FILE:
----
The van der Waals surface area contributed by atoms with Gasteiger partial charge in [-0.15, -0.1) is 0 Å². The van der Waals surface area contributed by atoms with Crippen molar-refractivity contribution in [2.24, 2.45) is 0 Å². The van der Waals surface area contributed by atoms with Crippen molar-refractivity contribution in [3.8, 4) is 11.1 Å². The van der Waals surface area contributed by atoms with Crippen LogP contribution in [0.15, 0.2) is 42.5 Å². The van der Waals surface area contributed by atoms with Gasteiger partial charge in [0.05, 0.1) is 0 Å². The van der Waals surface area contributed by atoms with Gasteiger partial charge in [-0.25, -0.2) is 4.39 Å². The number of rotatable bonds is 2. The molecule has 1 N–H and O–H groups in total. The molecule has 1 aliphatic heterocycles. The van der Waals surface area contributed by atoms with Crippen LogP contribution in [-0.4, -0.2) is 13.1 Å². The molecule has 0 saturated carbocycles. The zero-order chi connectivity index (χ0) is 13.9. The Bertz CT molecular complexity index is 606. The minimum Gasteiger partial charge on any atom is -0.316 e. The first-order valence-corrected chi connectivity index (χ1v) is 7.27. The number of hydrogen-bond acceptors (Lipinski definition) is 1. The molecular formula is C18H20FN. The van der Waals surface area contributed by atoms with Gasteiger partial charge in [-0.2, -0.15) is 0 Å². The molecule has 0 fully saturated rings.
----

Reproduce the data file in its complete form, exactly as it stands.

The van der Waals surface area contributed by atoms with Gasteiger partial charge in [-0.15, -0.1) is 0 Å². The van der Waals surface area contributed by atoms with Crippen molar-refractivity contribution in [2.24, 2.45) is 0 Å². The van der Waals surface area contributed by atoms with Crippen molar-refractivity contribution in [3.8, 4) is 11.1 Å². The van der Waals surface area contributed by atoms with Crippen LogP contribution in [0.15, 0.2) is 42.5 Å². The van der Waals surface area contributed by atoms with Gasteiger partial charge in [0.05, 0.1) is 0 Å². The van der Waals surface area contributed by atoms with Gasteiger partial charge in [-0.25, -0.2) is 4.39 Å². The number of rotatable bonds is 2. The molecule has 1 N–H and O–H groups in total. The molecule has 1 aliphatic heterocycles. The van der Waals surface area contributed by atoms with Crippen LogP contribution in [-0.4, -0.2) is 13.1 Å². The molecule has 0 saturated carbocycles. The zero-order chi connectivity index (χ0) is 13.9. The Bertz CT molecular complexity index is 606. The minimum Gasteiger partial charge on any atom is -0.316 e. The first-order valence-corrected chi connectivity index (χ1v) is 7.27. The number of hydrogen-bond acceptors (Lipinski definition) is 1. The molecular formula is C18H20FN. The van der Waals surface area contributed by atoms with Gasteiger partial charge in [-0.2, -0.15) is 0 Å². The molecule has 0 fully saturated rings.